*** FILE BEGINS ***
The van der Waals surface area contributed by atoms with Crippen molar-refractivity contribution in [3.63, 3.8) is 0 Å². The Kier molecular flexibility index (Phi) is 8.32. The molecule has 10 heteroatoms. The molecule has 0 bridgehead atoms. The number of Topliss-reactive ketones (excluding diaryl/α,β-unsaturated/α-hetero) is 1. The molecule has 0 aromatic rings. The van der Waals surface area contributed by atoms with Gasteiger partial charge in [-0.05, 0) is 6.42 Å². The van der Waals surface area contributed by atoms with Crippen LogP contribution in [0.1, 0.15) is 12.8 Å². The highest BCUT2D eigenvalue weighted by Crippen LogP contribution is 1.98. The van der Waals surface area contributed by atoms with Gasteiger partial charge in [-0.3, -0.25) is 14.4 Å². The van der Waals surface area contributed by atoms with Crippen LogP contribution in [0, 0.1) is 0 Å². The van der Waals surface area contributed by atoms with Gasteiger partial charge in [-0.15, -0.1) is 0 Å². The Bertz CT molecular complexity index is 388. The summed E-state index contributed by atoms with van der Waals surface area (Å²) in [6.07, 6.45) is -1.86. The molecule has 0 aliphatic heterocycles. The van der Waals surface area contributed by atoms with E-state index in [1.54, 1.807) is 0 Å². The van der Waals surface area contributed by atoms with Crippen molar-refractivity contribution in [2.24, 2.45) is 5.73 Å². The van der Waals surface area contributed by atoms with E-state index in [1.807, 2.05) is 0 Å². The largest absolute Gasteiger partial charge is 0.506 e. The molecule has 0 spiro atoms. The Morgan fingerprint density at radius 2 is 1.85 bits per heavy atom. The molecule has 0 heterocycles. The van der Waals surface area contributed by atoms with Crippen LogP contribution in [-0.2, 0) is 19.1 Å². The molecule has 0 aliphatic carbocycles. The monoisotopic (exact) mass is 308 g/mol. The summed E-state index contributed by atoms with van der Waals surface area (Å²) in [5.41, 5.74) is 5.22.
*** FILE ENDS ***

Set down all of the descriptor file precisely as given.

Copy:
The van der Waals surface area contributed by atoms with Crippen molar-refractivity contribution in [3.63, 3.8) is 0 Å². The Kier molecular flexibility index (Phi) is 8.32. The molecule has 10 heteroatoms. The molecule has 0 bridgehead atoms. The number of Topliss-reactive ketones (excluding diaryl/α,β-unsaturated/α-hetero) is 1. The molecule has 0 aromatic rings. The van der Waals surface area contributed by atoms with Gasteiger partial charge in [-0.05, 0) is 6.42 Å². The van der Waals surface area contributed by atoms with Crippen LogP contribution in [0.1, 0.15) is 12.8 Å². The highest BCUT2D eigenvalue weighted by Crippen LogP contribution is 1.98. The van der Waals surface area contributed by atoms with Gasteiger partial charge in [-0.3, -0.25) is 14.4 Å². The van der Waals surface area contributed by atoms with Crippen LogP contribution in [0, 0.1) is 0 Å². The van der Waals surface area contributed by atoms with Gasteiger partial charge in [-0.15, -0.1) is 0 Å². The Bertz CT molecular complexity index is 388. The summed E-state index contributed by atoms with van der Waals surface area (Å²) in [6.07, 6.45) is -1.86. The molecule has 0 aliphatic heterocycles. The van der Waals surface area contributed by atoms with E-state index in [1.54, 1.807) is 0 Å². The van der Waals surface area contributed by atoms with Crippen molar-refractivity contribution in [2.24, 2.45) is 5.73 Å². The van der Waals surface area contributed by atoms with E-state index in [1.807, 2.05) is 0 Å². The largest absolute Gasteiger partial charge is 0.506 e. The molecule has 0 spiro atoms. The Morgan fingerprint density at radius 2 is 1.85 bits per heavy atom. The molecule has 0 heterocycles. The van der Waals surface area contributed by atoms with Crippen LogP contribution in [-0.2, 0) is 19.1 Å². The molecule has 0 aliphatic carbocycles. The monoisotopic (exact) mass is 308 g/mol. The summed E-state index contributed by atoms with van der Waals surface area (Å²) in [5.41, 5.74) is 5.22.